[1502.04166] The extragalactic background light, the Hubble constant, and anomalies: conclusions from 20 years of TeV gamma-ray observations:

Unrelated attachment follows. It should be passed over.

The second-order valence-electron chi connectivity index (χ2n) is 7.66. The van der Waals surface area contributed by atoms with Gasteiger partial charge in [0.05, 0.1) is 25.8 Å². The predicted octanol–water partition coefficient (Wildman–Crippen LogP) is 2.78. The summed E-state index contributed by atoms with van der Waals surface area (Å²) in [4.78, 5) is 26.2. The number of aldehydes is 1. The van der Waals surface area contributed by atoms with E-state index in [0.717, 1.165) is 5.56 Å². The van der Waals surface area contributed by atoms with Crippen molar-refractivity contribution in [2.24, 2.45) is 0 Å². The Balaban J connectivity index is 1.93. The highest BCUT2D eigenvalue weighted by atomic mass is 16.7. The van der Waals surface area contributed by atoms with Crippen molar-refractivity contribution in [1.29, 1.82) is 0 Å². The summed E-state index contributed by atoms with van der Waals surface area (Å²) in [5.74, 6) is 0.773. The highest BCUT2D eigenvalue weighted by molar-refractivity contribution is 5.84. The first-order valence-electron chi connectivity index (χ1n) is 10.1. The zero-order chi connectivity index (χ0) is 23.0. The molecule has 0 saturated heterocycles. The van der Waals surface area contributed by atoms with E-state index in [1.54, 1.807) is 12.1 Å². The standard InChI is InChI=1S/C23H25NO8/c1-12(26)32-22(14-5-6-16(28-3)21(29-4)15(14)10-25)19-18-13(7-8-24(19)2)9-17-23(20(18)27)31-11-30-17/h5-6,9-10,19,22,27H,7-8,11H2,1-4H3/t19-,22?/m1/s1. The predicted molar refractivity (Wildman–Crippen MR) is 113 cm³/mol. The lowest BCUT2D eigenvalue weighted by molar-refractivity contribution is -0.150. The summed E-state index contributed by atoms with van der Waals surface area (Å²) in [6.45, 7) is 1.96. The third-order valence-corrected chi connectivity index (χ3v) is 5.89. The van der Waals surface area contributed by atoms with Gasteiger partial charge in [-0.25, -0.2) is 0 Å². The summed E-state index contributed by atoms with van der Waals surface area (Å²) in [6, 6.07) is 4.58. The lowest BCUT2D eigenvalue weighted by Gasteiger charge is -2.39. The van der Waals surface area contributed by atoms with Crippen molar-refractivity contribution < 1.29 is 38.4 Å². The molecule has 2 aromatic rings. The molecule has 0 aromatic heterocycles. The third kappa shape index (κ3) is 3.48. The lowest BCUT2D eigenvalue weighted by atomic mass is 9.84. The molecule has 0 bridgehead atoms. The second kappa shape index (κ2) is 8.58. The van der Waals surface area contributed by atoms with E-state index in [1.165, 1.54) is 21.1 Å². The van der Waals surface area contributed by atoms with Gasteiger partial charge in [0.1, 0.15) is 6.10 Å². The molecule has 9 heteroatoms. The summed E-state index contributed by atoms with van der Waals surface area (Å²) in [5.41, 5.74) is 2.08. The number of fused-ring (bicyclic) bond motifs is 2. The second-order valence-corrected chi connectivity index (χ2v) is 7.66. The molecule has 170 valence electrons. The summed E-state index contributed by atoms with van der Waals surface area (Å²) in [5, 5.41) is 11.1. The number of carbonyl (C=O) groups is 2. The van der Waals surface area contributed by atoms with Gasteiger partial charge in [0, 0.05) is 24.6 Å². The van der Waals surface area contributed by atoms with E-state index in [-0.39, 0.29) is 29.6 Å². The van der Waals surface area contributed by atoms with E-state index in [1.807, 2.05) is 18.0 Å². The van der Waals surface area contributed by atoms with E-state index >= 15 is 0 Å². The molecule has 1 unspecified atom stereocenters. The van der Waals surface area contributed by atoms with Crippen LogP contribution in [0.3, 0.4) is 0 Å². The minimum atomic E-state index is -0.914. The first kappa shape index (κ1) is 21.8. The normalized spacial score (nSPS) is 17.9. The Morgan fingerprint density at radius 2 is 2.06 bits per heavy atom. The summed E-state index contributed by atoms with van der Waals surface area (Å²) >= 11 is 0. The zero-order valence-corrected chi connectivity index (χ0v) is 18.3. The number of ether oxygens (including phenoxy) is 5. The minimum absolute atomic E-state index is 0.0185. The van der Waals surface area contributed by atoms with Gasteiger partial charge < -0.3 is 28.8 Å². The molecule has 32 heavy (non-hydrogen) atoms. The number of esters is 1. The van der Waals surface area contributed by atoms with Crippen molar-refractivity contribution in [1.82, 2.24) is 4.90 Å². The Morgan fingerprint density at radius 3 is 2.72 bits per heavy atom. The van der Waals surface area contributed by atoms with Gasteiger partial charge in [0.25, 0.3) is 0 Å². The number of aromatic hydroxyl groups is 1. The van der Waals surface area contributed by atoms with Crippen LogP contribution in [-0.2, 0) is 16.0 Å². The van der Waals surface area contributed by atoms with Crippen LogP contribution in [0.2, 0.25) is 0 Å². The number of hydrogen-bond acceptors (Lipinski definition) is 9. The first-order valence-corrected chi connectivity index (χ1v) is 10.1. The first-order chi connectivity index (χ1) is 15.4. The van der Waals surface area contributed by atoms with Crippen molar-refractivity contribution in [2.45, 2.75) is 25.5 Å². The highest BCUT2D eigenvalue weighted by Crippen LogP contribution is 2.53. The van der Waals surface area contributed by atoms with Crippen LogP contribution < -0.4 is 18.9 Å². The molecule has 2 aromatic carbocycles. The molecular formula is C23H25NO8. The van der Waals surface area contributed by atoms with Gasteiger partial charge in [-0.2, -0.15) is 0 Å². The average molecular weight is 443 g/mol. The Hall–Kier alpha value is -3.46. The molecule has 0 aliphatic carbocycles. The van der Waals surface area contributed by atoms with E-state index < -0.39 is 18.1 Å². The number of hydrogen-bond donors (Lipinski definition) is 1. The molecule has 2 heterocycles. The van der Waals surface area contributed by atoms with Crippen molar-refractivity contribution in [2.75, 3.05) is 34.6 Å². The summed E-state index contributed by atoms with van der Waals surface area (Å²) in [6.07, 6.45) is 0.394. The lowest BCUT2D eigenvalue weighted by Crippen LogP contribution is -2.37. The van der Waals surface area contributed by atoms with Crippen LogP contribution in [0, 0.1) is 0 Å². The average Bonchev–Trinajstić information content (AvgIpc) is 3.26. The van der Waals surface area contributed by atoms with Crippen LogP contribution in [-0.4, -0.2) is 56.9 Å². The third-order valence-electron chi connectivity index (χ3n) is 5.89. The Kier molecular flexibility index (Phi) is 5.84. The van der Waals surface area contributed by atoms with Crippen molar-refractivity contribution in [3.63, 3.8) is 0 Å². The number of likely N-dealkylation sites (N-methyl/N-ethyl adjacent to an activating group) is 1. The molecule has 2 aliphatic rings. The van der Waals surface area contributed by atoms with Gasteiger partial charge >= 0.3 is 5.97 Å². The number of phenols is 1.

"Ground-based observatories have been collecting 0.2-20 TeV gamma rays from blazars for about twenty years. These gamma rays can experience absorption along the line of sight due to interactions with the extragalactic background light (EBL). In this paper, we investigate the most extensive set of TeV spectra from blazars collected so far, twice as large as any other studied. We first show that the gamma-ray optical depth can be reduced to the convolution product of an EBL kernel with the EBL intensity. We extract the EBL intensity from the gamma-ray spectra, show that it is preferred at 11 sigma to a null intensity, and unveil the broad-band spectrum of the EBL from mid-UV to far IR. Our measurement shows that the total radiative content of the universe between 0.1 and 1000 microns represents 6.5+/-1.2% of the brightness of the CMB. This is slightly above the accumulated emission of stars and galaxies and constrains the unresolved sources that could have reionized the universe. We also propose a data-driven method to estimate the Hubble constant based on the comparison of local and gamma-ray measurements of the EBL, yielding H0 = 88 +/- 8(stat) +/-13(sys) km/s/Mpc. After setting the most stringent upper-limits on the redshift of four TeV blazars, we investigate the 106 intrinsic gamma-ray spectra in our sample and find no significant evidence for anomalies. We do not find evidence for the so-called "pair-production anomaly" at large optical depths, which has been used previously to place lower limits on the coupling of TeV gamma rays with axion-like particles. Finally, we investigate the impact of a modification of the pair-creation threshold due to a Lorentz invariance violation. A mild excess prevents us from ruling out an effect at the Planck energy and we constrain for the first time the energy scale of the modification to values larger than sixty percent of the Planck energy."
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